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The need for healthcare staff in executive positions is continuing to rise
The need for healthcare staff in executive positions is continuing to rise. Indeed, many executive and administrative roles, like health service management, are seeing growth rates much higher than would usually be expected. However, we can’t just see this as a good sign of potential new jobs on the horizon. It is also indicative of the difficulties ahead in meeting the demand for leadership across the industry.
As such, it’s important to start putting a concerted effort into finding the right executives; not just the act of hiring, but also identifying where the difficulties can lie so you can address them accordingly. We’re going to review how these opportunities and challenges are present for both employers and candidates.
The challenges from an industry perspective revolve around the lack of appropriate candidates. This isn’t to say there aren’t a lot of talented healthcare leaders out there; there just isn’t enough talent to meet the needs, and identifying and attracting candidates is getting more difficult. Utilizing artificial intelligence (AI) recruitment software can help pinpoint candidates within the organization with the right technical skills. But it often falls short on soft skills. As such, you may have to place effort and investment in performing outreach. It's also vital to create development programs to give current staff the skills to progress toward the executive level.
For individuals pursuing executive healthcare positions, one of the hurdles is gaining attention. Just because there’s a shortage of qualified candidates, this doesn’t mean each position doesn’t get a flood of applications. It means you need to take a skills-centered approach to tailor your resume so you can be seen above the crowd. Make sure your resume has a balance of hard technical skills and soft skills to demonstrate not just that you can function at an executive level but also the abilities making you a great leader. Lean into how your medical, administrative, or managerial prowess can transfer relevantly to a role in the c-suite.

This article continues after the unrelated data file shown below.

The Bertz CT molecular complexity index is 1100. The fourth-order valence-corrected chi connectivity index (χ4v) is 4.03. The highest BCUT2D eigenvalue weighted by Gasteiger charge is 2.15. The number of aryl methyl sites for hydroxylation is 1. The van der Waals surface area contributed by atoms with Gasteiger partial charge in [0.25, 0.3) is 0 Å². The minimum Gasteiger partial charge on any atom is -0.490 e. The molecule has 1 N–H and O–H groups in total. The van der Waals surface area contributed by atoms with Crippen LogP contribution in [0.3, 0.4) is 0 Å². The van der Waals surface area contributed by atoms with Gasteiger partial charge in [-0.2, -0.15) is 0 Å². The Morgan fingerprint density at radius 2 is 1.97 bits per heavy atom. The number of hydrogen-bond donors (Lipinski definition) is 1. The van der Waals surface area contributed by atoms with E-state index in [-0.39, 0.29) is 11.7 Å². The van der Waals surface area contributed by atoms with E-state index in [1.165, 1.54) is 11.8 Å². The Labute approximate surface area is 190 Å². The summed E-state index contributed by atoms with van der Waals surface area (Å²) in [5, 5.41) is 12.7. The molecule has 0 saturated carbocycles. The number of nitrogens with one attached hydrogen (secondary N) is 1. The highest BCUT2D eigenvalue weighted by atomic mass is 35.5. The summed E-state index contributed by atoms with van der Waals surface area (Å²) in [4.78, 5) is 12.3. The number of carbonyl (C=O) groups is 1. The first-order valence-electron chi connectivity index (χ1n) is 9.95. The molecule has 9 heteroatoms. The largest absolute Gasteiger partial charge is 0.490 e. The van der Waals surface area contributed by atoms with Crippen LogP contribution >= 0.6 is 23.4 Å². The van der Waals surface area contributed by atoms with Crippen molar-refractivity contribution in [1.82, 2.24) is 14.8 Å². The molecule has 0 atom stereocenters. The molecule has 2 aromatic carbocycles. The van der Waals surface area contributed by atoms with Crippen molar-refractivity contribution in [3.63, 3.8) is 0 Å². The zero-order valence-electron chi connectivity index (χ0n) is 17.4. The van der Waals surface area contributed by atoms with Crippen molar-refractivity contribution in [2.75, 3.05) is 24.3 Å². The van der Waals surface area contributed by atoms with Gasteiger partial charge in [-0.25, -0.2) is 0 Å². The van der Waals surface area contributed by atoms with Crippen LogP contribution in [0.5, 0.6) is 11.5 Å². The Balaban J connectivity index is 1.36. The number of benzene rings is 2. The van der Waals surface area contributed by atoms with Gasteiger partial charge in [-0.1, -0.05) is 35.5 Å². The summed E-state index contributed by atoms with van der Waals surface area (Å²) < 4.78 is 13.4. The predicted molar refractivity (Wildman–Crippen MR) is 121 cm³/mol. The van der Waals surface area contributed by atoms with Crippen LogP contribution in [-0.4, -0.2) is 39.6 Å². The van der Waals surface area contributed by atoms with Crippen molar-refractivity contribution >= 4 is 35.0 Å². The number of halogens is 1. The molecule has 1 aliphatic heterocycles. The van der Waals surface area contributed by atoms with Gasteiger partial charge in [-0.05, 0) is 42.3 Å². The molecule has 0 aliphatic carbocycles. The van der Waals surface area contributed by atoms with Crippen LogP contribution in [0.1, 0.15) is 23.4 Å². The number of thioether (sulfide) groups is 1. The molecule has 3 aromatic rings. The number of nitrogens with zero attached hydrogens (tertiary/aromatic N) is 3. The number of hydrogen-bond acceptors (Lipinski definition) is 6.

Executive-level hiring challenges are impacting both recruiters and candidates. Perhaps the most prevalent of these is the stress present on a cultural level in healthcare. Particularly in the current pandemic, politically motivated abuse is leveled at medical employees. Executives are not only recipients of this but also have a responsibility to manage the care of their abused employees. Recruiters need to make it clear there are support structures in place to address this. For candidates, it’s a case of understanding what level of support you need to be impactful in the role.
Seeking candidates for executive positions in healthcare is an opportunity to make changes in the industry. Perhaps most important of all is the chance to bring greater diversity into the space. There is still significant gender and racial imbalance when it comes to leadership roles in healthcare. Executive roles have particularly low numbers of minority representation. As such, you can be instrumental in identifying, encouraging, and supporting more executives from these traditionally marginalized groups.